Tidewater, for example, is believed to be under heavy pressure in Angola to improve local content in its operations there as it attempts to renegotiate a long-stalled joint venture renewal with the national oil company Sonangol, added Scholl.

Under particular scrutiny by critics is the system of waivers issued under the Nigerian cabotage laws. Many foreign vessels operate there under these waivers, both McVicar and Scholl said, but it is believed that the system is infected by government corruption. “Some of these companies get waivers by making payoffs, and the big oil companies look the other way. The end result is nothing ever changes, and there are no jobs for the Nigerian seamen,” McVicar charged.

As the largest single OSV operator in Africa, Tidewater stands to be the company most affected by pressure to increase employment of African nationals. Although the company did not respond to gCaptain’s request for comment, Tidewater’s website states that it has more than 125 vessels in Nigeria, Angola, Ghana, Cameroon, and Republic of Congo. Paris-based Bourbon is the second largest, followed by Hong Kong-based Swire Pacific and the U.S. companies Seacor and Edison Chouest.

Bourbon as the example

McVicar said that a recent agreement between ITF and Bourbon is a good example that the unions would like to see followed by other OSV companies. ITF and Bourbon signed a cooperation agreement in July that extends across the company’s worldwide fleet of some 450 vessels, with a workforce of 10,300 from 87 different countries. The agreement, notes McVicar, “lays out provisions for (labor-management) dialogue, implementation, workers’ rights, local industrial relations, health and safety and environmental protection.”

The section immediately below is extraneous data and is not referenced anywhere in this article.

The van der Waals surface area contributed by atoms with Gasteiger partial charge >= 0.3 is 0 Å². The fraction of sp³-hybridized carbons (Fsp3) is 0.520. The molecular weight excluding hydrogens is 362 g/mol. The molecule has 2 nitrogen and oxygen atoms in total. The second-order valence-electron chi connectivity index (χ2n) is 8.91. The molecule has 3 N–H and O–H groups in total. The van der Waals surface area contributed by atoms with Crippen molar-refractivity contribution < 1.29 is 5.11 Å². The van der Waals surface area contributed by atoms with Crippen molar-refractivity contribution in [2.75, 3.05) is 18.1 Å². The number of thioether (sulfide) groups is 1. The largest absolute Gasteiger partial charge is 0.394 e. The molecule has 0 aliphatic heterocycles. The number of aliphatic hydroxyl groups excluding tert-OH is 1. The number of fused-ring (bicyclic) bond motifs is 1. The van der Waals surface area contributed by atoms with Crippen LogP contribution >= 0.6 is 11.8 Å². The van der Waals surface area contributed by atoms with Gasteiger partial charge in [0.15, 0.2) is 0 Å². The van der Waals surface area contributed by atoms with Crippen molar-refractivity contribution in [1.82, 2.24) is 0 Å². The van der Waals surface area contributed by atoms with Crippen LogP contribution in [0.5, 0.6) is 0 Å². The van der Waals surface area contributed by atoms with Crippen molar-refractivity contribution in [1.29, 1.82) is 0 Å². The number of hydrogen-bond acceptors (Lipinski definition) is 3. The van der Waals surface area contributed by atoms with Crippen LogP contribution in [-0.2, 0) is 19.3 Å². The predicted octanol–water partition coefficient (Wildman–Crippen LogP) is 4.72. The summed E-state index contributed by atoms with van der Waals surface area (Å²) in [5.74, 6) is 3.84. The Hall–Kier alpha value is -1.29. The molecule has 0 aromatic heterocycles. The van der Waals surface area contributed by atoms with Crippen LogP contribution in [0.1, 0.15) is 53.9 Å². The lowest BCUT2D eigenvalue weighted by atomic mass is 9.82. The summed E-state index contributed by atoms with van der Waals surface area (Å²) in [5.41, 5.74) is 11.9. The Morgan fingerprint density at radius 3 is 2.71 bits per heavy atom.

The Bourbon-ITF agreement is related to implementation of the International Maritime Organization’s Maritime Labour Convention 2006 (MLC), which entered into force in August.  MLC, which codified many existing maritime labor regulations and requirements, guarantees the right of seafarers to fair pay and union representation.

McVicar notes that the task force intends to make full use of MLC in its campaign to boost employment and improve working conditions in all regional sectors of the Africa oil and gas sector.

ITF-affiliated unions that have signed on as members of the Africa task force are: Seafarers Union of Kenya; Egyptian General Seafarers Union; Ghana Merchant Navy Offshore Association; Sindicato Nacional dos Trabalhadores da Marhina Mercante e Pescas (Mozambique); Federacao dos Sindicatos dos Trabhadores dos Transportes e Comunicacoes de Angola; Dockworkers Union of Kenya; Maritime Workers Union of Nigeria; Syndicat Federal Maritime de Madagascar; and the Nigeria Merchant Navy Officers’ and Water Transport Senior Staff Association.

The ITF notes that unions from South Africa and the Ivory Coast are also joining the task force, and it will be open to new members as they develop of an interest in the issues.